A Bluff-Bidding Exercise
Consider an auction in which one potential buyer wishes to participate, but the other potential buyer would rather the bidding not start. However, once bidding starts, the reluctant firm participates (submits "bluff bids") simply to make the eventual winner pay more. This incentive exists when the marginal effect of the winning bid is to increase a rival's profit. In 2004, AT&T Wireless placed itself for sale in an English auction. Some predicted Vodafone would make bluff bids (to make Cingular pay more. Students experience this sort of activity in the game that this article describes. Students also learn that bluff bidding affects profits of the firms involved and therefore has important implications for stock prices of participating firms.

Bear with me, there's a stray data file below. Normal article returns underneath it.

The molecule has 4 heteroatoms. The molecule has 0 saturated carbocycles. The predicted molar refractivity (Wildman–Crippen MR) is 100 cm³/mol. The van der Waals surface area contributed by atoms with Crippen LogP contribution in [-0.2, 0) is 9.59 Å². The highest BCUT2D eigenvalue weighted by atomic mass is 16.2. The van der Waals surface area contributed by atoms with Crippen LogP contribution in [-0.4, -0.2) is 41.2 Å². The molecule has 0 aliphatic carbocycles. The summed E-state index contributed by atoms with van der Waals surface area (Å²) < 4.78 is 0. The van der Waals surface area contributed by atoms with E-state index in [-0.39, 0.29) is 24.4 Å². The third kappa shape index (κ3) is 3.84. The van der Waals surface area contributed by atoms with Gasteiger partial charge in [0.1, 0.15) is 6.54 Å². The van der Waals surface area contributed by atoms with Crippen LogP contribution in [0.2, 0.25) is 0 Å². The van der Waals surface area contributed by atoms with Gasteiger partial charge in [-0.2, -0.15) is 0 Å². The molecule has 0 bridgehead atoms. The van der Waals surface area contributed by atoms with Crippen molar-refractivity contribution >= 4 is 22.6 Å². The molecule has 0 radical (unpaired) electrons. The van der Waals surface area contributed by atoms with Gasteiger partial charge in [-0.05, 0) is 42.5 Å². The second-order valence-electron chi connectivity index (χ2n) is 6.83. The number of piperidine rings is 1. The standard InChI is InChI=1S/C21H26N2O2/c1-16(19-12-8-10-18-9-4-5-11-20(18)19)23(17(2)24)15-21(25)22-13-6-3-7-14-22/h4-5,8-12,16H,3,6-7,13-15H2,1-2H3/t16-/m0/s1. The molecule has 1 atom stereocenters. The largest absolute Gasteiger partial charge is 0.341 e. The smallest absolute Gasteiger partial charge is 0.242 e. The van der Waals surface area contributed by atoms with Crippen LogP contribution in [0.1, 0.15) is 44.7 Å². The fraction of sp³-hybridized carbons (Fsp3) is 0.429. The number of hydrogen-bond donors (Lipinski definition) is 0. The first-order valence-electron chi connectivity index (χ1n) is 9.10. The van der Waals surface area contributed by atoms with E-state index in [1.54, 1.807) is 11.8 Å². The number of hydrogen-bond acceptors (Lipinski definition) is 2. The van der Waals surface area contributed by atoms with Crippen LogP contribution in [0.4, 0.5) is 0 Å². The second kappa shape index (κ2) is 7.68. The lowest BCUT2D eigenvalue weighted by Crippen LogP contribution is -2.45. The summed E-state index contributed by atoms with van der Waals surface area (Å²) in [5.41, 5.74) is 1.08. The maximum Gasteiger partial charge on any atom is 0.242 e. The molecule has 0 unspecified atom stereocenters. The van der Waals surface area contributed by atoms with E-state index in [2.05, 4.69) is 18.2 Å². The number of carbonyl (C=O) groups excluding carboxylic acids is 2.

Volume (Year): 42 (2011)
Issue (Month): 2 (June)
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